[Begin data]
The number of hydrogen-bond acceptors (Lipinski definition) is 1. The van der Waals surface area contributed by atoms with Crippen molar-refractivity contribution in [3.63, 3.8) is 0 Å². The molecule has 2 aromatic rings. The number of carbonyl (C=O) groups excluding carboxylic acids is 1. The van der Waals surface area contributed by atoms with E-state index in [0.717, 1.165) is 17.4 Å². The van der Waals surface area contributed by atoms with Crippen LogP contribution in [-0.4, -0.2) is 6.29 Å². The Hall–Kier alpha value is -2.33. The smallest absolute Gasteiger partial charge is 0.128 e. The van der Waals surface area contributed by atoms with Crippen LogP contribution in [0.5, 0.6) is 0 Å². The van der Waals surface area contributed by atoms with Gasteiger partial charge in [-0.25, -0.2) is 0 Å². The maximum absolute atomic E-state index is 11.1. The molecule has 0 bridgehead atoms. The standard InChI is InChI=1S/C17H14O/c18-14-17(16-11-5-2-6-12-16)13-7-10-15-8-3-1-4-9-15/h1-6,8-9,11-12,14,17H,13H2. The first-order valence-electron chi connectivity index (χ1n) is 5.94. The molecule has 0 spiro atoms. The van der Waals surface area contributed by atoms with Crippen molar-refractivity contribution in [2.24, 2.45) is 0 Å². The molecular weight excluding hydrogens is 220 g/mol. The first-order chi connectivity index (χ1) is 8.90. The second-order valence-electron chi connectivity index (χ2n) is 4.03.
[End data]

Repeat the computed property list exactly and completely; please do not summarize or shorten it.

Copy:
The number of hydrogen-bond acceptors (Lipinski definition) is 1. The van der Waals surface area contributed by atoms with Crippen molar-refractivity contribution in [3.63, 3.8) is 0 Å². The molecule has 2 aromatic rings. The number of carbonyl (C=O) groups excluding carboxylic acids is 1. The van der Waals surface area contributed by atoms with E-state index in [0.717, 1.165) is 17.4 Å². The van der Waals surface area contributed by atoms with Crippen LogP contribution in [-0.4, -0.2) is 6.29 Å². The Hall–Kier alpha value is -2.33. The smallest absolute Gasteiger partial charge is 0.128 e. The van der Waals surface area contributed by atoms with Crippen LogP contribution in [0.5, 0.6) is 0 Å². The van der Waals surface area contributed by atoms with Gasteiger partial charge in [-0.25, -0.2) is 0 Å². The maximum absolute atomic E-state index is 11.1. The molecule has 0 bridgehead atoms. The standard InChI is InChI=1S/C17H14O/c18-14-17(16-11-5-2-6-12-16)13-7-10-15-8-3-1-4-9-15/h1-6,8-9,11-12,14,17H,13H2. The first-order valence-electron chi connectivity index (χ1n) is 5.94. The molecule has 0 spiro atoms. The van der Waals surface area contributed by atoms with Crippen molar-refractivity contribution in [2.24, 2.45) is 0 Å². The molecular weight excluding hydrogens is 220 g/mol. The first-order chi connectivity index (χ1) is 8.90. The second-order valence-electron chi connectivity index (χ2n) is 4.03.